Methods for performing the pipeline using Galaxy on the Amazon Cloud.

Here you will find information on the process of setting up your own Galaxy server with RNAmapper in the cloud using Amazon Web Services and the Amazon Elastic Compute Cloud. We have created an Amazon Machine Image that contains the same components as the downloadable version, but you can use Amazon's computing power to analyze your data.

The prospect of this may be intimidating, especially if you have never done anything like this before. However, rest assured that thanks to the polished interface and some pointers, it will be easy. Amazon charges for cloud use and data storage. Although the charges are reasonable, you may want to limit your use to times of actual data analysis, and stop or even terminate your web server once the analysis is complete.

As with the download version there is a learning curve to using Galaxy but there are several good webcasts that will help (Galaxy help, Galaxy screencasts) and there is specific help for implementing an Amazon version (Galaxy Amazon help).

RNAmapper online demo

RNAmapper documentation: source code license


Create an Account / Sign in

Go to and sign up, or sign in. You will need credit card information.


Go to the AWS Management Console. Once you have signed in, go to the AWS Management Console. Choose “Amazon EC2.”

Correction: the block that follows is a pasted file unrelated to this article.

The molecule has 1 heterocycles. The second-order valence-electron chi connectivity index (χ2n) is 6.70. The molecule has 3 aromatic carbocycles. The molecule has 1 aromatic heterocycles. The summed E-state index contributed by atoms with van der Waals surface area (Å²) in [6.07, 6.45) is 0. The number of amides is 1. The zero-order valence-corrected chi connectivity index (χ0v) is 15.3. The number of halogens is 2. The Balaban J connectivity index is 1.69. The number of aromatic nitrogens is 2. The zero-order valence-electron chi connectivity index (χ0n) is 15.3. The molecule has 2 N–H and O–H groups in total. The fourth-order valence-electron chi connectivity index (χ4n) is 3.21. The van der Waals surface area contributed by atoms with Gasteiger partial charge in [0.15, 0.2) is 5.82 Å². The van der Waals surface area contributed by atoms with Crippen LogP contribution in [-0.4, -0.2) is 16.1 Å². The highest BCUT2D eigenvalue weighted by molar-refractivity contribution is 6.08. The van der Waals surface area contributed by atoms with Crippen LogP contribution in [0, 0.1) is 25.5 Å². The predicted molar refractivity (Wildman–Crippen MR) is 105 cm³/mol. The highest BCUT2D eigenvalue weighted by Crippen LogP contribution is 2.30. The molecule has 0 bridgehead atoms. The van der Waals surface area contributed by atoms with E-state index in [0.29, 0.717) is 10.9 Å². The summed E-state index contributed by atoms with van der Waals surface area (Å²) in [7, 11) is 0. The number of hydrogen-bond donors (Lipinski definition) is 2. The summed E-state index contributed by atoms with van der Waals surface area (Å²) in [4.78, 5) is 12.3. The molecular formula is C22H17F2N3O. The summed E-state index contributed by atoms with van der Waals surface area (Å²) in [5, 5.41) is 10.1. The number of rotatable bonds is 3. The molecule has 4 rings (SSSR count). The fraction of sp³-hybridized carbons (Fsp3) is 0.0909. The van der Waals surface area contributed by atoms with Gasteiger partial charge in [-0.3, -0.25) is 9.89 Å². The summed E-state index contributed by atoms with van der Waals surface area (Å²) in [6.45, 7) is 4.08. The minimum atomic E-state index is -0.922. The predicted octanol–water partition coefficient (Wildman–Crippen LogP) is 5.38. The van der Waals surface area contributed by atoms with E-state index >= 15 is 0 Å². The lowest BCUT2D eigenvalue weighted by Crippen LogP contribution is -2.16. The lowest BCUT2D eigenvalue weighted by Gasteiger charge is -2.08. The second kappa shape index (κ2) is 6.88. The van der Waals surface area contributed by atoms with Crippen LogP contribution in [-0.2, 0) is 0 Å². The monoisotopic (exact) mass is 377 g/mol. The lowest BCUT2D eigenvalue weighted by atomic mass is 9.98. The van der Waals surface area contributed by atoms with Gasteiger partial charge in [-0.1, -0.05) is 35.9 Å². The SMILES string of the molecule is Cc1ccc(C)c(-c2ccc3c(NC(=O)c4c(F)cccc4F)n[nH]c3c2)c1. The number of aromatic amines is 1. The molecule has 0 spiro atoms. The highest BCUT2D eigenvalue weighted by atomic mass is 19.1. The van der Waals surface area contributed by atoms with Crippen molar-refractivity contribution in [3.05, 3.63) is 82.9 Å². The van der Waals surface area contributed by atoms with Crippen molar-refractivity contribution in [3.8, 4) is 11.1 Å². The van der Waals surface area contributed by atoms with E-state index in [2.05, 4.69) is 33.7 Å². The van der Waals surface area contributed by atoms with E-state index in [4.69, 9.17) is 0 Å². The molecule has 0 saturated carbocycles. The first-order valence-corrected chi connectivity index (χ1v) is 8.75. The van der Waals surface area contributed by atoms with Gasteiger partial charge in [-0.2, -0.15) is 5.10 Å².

Setting up an instance


Choose the “Classic Wizard.”


Choosing the RNAmapper Amazon Machine Image (AMI)
Under “Community AMIs”, search for “RNAmapper.” If there are multiple choices, select the image with the most recent date or version number attached to it (latest version).


Processing large datasets requires an “extra large” instance. Switch the “Instance Type” to “extra large”, then click “continue” in this and the next screen.


To ensure compatibility with our settings, choose Kernel ID “aki-427d952b”; then continue.


Processing large datasets requires a fair amount of storage space. We need to add extra “hard disks” to the instance. In order to do that, we need to “edit” the storage device configuration.


Configuring the "Root Volume"
The root volume currently has a size of 100 GB. This will allow you to process 3-4 wildtype/ mutant pairs. If you need to store more data, simply increase the size of this volume.